introducing a Poisson correction [2] as a reasonable stochastic law relating amino acid changes and elapsed time. As mentioned earlier, adjustments and corrections of equation (2) were proposed to fit more realistically the complexity of evolution [11, 25, 35]. This attempt of unification helped reconstructing phylogeny of major lineages [27]. However, detailed phylogenic trees obtained from evolutionary close sequences are not satisfactory. In practice, phylogenies are reconstructed based on multiple alignments. Multiple alignment based (MAB) trees are recalculated when incremented with additional sequences; although MAB methods are usually considered accurate, numerous cases of inconsistencies (incongruence) between observed data and deduced MAB trees are recorded (see [15, 36]).
Here, we reexamine the estimate of the pdistance between two homologous sequences, based on f_{ id }, as a source for geometric positioning, divergence time calculations and evolutionary reconstruction. We based our model on mathematical properties that alignment scores should respect; i) information theory [37, 38] applied to sequence similarity, ii) algorithmic theory applied to alignment optimization [28] and iii) alignment probability, particularly in conformity with the TULIP theorem [39]. We used these properties as a framework of constraints to build a geometric representation of a space of probably homologous proteins and define a theoretically explicit measure of protein proximity. This unified model conserves information in the way physical models conserve matter or energy. The obtained representation of protein sequences is unaltered by adding or removing sequences. Applications include therefore the reconstruction of evolutionary consistent and robust trees, the topology of which is based on a spatial representation that is not reordered after addition or removal of sequences.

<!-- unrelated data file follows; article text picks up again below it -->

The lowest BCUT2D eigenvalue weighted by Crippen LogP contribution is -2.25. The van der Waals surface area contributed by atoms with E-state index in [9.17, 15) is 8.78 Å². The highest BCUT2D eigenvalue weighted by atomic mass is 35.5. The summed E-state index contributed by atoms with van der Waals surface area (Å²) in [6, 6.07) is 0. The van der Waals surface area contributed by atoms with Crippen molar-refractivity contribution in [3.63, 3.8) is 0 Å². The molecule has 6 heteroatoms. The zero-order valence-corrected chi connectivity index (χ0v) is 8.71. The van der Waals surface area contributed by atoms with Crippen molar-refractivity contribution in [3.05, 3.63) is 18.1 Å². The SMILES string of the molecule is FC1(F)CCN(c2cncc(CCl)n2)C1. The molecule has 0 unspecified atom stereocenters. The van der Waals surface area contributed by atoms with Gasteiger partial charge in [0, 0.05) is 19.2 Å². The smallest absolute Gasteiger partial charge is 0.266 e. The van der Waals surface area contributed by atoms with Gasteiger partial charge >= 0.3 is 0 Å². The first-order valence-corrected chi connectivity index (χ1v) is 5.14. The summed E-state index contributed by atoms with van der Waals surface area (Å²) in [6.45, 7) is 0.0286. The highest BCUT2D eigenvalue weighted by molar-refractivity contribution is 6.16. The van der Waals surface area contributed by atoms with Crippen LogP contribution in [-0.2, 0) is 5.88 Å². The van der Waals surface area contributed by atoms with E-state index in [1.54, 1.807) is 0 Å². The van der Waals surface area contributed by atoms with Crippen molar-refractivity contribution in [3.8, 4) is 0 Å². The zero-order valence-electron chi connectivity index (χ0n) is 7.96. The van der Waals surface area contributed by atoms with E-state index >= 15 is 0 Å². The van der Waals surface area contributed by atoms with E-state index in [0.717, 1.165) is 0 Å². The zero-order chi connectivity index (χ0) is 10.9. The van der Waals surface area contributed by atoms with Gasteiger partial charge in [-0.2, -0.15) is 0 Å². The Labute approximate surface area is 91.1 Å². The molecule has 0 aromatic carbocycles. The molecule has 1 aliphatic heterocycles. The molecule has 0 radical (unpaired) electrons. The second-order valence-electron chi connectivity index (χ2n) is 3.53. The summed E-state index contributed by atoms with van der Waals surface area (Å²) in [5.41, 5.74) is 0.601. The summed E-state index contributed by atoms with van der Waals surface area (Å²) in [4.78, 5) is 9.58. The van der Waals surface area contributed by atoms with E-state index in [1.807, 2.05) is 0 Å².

Results and discussion
Pairwise sequence alignment scores in information theory
Criteria to measure the variation/conservation balance between proteins should embody as much as possible the structural and functional potentiality within sequences of amino acids. In the absence of explicit physical criteria, amino acid similarity was solved empirically by measuring amino acid substitution frequencies in alignments of homologous sequences [30, 40]. Given two amino acids i and j, the similarity function s(i,j) was set as:
Proposition 1
Amino acid substitution matrix values are estimates of the mutual information between amino acids in the sense of Hartley [37, 38]. Consequently, the optimal alignment score computed between two biological sequences is an estimate of the optimal mutual information between these sequences.
Proof
Given a probability law P that characterizes a random variable, the Hartley selfinformation h is defined as the amount of information one gains when an event i occurred, or equivalently the amount of uncertainty one loses after learning that i happened:
h(i) = log(P(i)) (4)